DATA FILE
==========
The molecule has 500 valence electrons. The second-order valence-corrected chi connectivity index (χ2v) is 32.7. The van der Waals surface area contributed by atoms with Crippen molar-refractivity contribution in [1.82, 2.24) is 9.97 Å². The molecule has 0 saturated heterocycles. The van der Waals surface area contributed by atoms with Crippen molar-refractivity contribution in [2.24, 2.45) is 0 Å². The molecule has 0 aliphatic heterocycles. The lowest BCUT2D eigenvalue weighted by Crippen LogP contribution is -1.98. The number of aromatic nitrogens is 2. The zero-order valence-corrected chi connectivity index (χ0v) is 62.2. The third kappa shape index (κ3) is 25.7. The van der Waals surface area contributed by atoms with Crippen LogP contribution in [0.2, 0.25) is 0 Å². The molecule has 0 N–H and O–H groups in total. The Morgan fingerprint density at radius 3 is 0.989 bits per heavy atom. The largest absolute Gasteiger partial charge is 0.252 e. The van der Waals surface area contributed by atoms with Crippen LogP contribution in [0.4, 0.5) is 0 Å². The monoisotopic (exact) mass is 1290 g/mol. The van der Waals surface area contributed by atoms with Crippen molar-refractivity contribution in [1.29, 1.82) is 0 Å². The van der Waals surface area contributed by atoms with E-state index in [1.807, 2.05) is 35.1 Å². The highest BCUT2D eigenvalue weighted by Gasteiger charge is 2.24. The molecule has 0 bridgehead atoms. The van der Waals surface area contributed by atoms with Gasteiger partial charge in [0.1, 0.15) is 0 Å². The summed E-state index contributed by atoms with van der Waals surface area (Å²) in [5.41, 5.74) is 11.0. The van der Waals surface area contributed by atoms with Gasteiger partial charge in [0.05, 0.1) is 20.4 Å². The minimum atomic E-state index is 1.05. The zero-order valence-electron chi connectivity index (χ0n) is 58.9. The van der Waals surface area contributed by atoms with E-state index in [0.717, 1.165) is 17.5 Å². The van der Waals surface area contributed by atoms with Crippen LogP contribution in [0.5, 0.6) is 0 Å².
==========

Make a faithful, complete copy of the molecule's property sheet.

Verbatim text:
The molecule has 500 valence electrons. The second-order valence-corrected chi connectivity index (χ2v) is 32.7. The van der Waals surface area contributed by atoms with Crippen molar-refractivity contribution in [1.82, 2.24) is 9.97 Å². The molecule has 0 saturated heterocycles. The van der Waals surface area contributed by atoms with Crippen molar-refractivity contribution in [2.24, 2.45) is 0 Å². The molecule has 0 aliphatic heterocycles. The lowest BCUT2D eigenvalue weighted by Crippen LogP contribution is -1.98. The number of aromatic nitrogens is 2. The zero-order valence-corrected chi connectivity index (χ0v) is 62.2. The third kappa shape index (κ3) is 25.7. The van der Waals surface area contributed by atoms with Crippen LogP contribution in [0.2, 0.25) is 0 Å². The molecule has 0 N–H and O–H groups in total. The Morgan fingerprint density at radius 3 is 0.989 bits per heavy atom. The largest absolute Gasteiger partial charge is 0.252 e. The van der Waals surface area contributed by atoms with Crippen LogP contribution in [0.4, 0.5) is 0 Å². The monoisotopic (exact) mass is 1290 g/mol. The van der Waals surface area contributed by atoms with Crippen molar-refractivity contribution in [1.29, 1.82) is 0 Å². The van der Waals surface area contributed by atoms with E-state index in [1.807, 2.05) is 35.1 Å². The highest BCUT2D eigenvalue weighted by Gasteiger charge is 2.24. The molecule has 0 bridgehead atoms. The van der Waals surface area contributed by atoms with Gasteiger partial charge in [0.1, 0.15) is 0 Å². The summed E-state index contributed by atoms with van der Waals surface area (Å²) in [5.41, 5.74) is 11.0. The van der Waals surface area contributed by atoms with Gasteiger partial charge in [0.05, 0.1) is 20.4 Å². The minimum atomic E-state index is 1.05. The zero-order valence-electron chi connectivity index (χ0n) is 58.9. The van der Waals surface area contributed by atoms with E-state index in [0.717, 1.165) is 17.5 Å². The van der Waals surface area contributed by atoms with Crippen LogP contribution in [0.5, 0.6) is 0 Å².